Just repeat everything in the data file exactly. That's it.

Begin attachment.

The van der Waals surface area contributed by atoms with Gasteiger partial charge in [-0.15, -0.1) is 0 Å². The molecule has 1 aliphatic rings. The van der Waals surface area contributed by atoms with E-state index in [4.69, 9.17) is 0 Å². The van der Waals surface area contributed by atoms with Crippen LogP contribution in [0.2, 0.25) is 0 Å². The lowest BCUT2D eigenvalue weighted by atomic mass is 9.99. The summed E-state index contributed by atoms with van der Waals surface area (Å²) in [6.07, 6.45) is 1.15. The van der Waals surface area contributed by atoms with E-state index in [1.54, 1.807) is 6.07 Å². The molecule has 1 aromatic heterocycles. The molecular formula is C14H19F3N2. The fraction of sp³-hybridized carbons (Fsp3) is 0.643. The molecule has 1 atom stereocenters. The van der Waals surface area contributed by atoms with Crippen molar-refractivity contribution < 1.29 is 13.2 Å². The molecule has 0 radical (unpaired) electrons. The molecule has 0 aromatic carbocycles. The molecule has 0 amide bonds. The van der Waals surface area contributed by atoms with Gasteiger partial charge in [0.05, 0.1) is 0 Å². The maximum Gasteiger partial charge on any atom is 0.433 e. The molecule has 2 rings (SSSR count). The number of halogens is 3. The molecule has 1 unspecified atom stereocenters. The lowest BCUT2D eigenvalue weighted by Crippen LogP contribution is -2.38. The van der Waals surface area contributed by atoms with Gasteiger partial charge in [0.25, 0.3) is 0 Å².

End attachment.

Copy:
The van der Waals surface area contributed by atoms with Gasteiger partial charge in [-0.15, -0.1) is 0 Å². The molecule has 1 aliphatic rings. The van der Waals surface area contributed by atoms with E-state index in [4.69, 9.17) is 0 Å². The van der Waals surface area contributed by atoms with Crippen LogP contribution in [0.2, 0.25) is 0 Å². The lowest BCUT2D eigenvalue weighted by atomic mass is 9.99. The summed E-state index contributed by atoms with van der Waals surface area (Å²) in [6.07, 6.45) is 1.15. The van der Waals surface area contributed by atoms with E-state index in [1.54, 1.807) is 6.07 Å². The molecule has 1 aromatic heterocycles. The molecular formula is C14H19F3N2. The fraction of sp³-hybridized carbons (Fsp3) is 0.643. The molecule has 1 atom stereocenters. The van der Waals surface area contributed by atoms with Crippen molar-refractivity contribution < 1.29 is 13.2 Å². The molecule has 0 radical (unpaired) electrons. The molecule has 0 aromatic carbocycles. The molecule has 0 amide bonds. The van der Waals surface area contributed by atoms with Gasteiger partial charge in [0.05, 0.1) is 0 Å². The maximum Gasteiger partial charge on any atom is 0.433 e. The molecule has 2 rings (SSSR count). The number of halogens is 3. The molecule has 1 unspecified atom stereocenters. The lowest BCUT2D eigenvalue weighted by Crippen LogP contribution is -2.38. The van der Waals surface area contributed by atoms with Gasteiger partial charge in [0.25, 0.3) is 0 Å².